How to Install a Laravel Development Environment

Create a Laravel Development Environment

Laravel provides not only a complete and developer-friendly framework for creating PHP web applications, it also provides a local server for configuring your app. In this article, you’ll learn how to create a complete Laravel development environment in your local server, which you can then upload to a live production environment. In order to follow along with this tutorial, you will need to have some comfort with the Linux command line. For these examples, I’ll be using the apt package manager which comes bundled with Debian, Ubuntu, and some other Linux distributions. If you are using a different Linux distribution or alternate package manager, you should check to see what default packages are available, what you have installed, and veer where possible with the examples provided. Managing local and production Laravel apps is an ideal task for a managed or unmanaged VPS account.

Installing PHP For Your Laravel Development Environment

In order to start creating Laravel apps locally, you need to have access to PHP in the local server. (By local server, I mean your local computer. For the purposes of this tutorial, and other Laravel tutorials, it’s helpful to think of your local computer as a server.) With a running PHP installation, you can install and configure a virtually unlimited number of Laravel apps.

Not a Basic LAMP Stack

As you likely already know, PHP comes installed with a standard LAMP (Linux, Apache, MySQL, and PHP) stack. However, in order to run the necessary PHP scripts to run your Laravel development environment, you need PHP plus a few extra executable programs.

sudo apt install php7.4 php7.4-mysql php-common php7.4-cli php7.4-json php7.4-common php7.4-opcache libapache2-mod-php7.4 php7.4-mbstring php7.4-xml

Also, you will need to install the composer package manager for PHP:

sudo apt install composer

Completing The Lamp Stack (Optional, But Recommended)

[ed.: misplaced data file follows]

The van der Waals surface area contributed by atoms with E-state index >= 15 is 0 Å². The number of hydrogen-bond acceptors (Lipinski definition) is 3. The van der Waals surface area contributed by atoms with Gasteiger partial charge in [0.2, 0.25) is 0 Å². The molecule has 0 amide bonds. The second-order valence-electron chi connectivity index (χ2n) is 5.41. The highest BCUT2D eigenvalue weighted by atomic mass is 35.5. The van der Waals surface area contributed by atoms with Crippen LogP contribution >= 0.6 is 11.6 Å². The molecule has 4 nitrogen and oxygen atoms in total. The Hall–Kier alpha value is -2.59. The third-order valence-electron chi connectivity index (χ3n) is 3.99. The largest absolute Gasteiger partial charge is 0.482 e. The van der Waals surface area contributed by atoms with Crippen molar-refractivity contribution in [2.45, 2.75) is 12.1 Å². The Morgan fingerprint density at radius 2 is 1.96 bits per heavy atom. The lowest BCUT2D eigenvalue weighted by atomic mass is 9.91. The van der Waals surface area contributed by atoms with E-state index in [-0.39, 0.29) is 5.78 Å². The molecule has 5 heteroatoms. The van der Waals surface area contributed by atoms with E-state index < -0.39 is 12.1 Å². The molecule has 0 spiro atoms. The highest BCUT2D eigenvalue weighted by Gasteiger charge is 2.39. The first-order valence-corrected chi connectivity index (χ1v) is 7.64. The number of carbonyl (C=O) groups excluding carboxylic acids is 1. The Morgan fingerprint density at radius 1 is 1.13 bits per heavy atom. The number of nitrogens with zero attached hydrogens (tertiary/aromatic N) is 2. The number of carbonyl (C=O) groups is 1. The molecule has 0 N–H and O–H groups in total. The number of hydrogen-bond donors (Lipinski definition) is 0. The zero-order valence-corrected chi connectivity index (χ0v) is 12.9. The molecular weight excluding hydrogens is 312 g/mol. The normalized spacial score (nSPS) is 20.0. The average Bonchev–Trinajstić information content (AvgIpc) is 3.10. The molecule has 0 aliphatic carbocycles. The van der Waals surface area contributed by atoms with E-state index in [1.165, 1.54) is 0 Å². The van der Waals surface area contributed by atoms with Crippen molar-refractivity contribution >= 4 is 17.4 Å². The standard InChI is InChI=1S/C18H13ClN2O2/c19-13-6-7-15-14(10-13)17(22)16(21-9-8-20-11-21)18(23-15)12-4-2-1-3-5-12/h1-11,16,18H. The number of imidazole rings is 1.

Optional, but recommended, you should complete the LAMP stack, especially if you want to create an app that uses a MySQL (or, in this case, MariaDB) database, or if you want to be able to administer those databases with phpMyAdmin.

Install Apache web server:

sudo apt install apache2

Check to see that apache2 is running:

sudo systemctl status apache2

Install MariaDB:

sudo apt install mariadb-server mariadb-client

Check to make sure that MariaDB is running:

sudo systemctl status mariadb

Create a New Laravel App

Make Sure You Have the Composer Path Added to Your Bash Profile

In order to properly run composer packages from the command line, like the Laravel installer, for example, you must make sure you have the path to the /composer/vendor/ directory available in your bash configuration. You can ensure this by placing this PATH= directive in your bash ~/.profile file:

if [ -d "$HOME/.config/composer/vendor/bin" ] ; then
    PATH="$HOME/.config/composer/vendor/bin:$PATH"
fi

Install the Laravel Installer and Create a Laravel App

Now that you have a path for Composer to install and run apps, go ahead and install the Laravel installer:

composer global require laravel/installer

Now you can carry out the complete installation of a new Laravel app:

laravel new <name-of-project-working-directory>

To make sure that all services are installed and running, cd (change directory) into your project working directory and run an update for Composer packages:

composer update

You should now see that your app working directory contains a /vendor directory, where Composer packages and modules will be installed. To see your app in a browser, you can initiate the local server with PHP artisan:

php artisan serve

Navigate to localhost:8000 and you can see your app served locally.

If you get an error about a security key, run this command:

php artisan key:generate

Reload your app with php artisan serve again, and you should now see a fresh Laravel splash page to indicate that the process was successful. Your Laravel app and local development environment are complete. Now you can begin developing your app.

CM
Christopher Maiorana Content Writer II

Christopher Maiorana joined the InMotion community team in 2015 and regularly dispenses tips and tricks in the Support Center, Community Q&A, and the InMotion Hosting Blog.

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